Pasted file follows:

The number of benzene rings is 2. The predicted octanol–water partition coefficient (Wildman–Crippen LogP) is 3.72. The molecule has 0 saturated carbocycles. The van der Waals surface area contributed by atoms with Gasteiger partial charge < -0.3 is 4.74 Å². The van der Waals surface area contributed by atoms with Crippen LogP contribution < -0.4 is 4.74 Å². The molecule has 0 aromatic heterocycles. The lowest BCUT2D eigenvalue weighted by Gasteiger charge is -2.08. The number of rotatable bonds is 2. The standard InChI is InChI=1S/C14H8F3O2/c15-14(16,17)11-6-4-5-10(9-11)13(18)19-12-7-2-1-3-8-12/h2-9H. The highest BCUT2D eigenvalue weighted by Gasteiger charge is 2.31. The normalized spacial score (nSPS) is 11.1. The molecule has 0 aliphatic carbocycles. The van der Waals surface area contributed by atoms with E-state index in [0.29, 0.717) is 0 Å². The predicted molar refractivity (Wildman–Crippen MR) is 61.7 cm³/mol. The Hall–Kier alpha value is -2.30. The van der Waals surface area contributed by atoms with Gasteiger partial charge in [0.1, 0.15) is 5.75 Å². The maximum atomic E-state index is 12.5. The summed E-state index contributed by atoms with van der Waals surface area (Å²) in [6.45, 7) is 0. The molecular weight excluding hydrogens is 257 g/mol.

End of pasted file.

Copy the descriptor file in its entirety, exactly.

The number of benzene rings is 2. The predicted octanol–water partition coefficient (Wildman–Crippen LogP) is 3.72. The molecule has 0 saturated carbocycles. The van der Waals surface area contributed by atoms with Gasteiger partial charge < -0.3 is 4.74 Å². The van der Waals surface area contributed by atoms with Crippen LogP contribution < -0.4 is 4.74 Å². The molecule has 0 aromatic heterocycles. The lowest BCUT2D eigenvalue weighted by Gasteiger charge is -2.08. The number of rotatable bonds is 2. The standard InChI is InChI=1S/C14H8F3O2/c15-14(16,17)11-6-4-5-10(9-11)13(18)19-12-7-2-1-3-8-12/h2-9H. The highest BCUT2D eigenvalue weighted by Gasteiger charge is 2.31. The normalized spacial score (nSPS) is 11.1. The molecule has 0 aliphatic carbocycles. The van der Waals surface area contributed by atoms with E-state index in [0.29, 0.717) is 0 Å². The predicted molar refractivity (Wildman–Crippen MR) is 61.7 cm³/mol. The Hall–Kier alpha value is -2.30. The van der Waals surface area contributed by atoms with Gasteiger partial charge in [0.1, 0.15) is 5.75 Å². The maximum atomic E-state index is 12.5. The summed E-state index contributed by atoms with van der Waals surface area (Å²) in [6.45, 7) is 0. The molecular weight excluding hydrogens is 257 g/mol.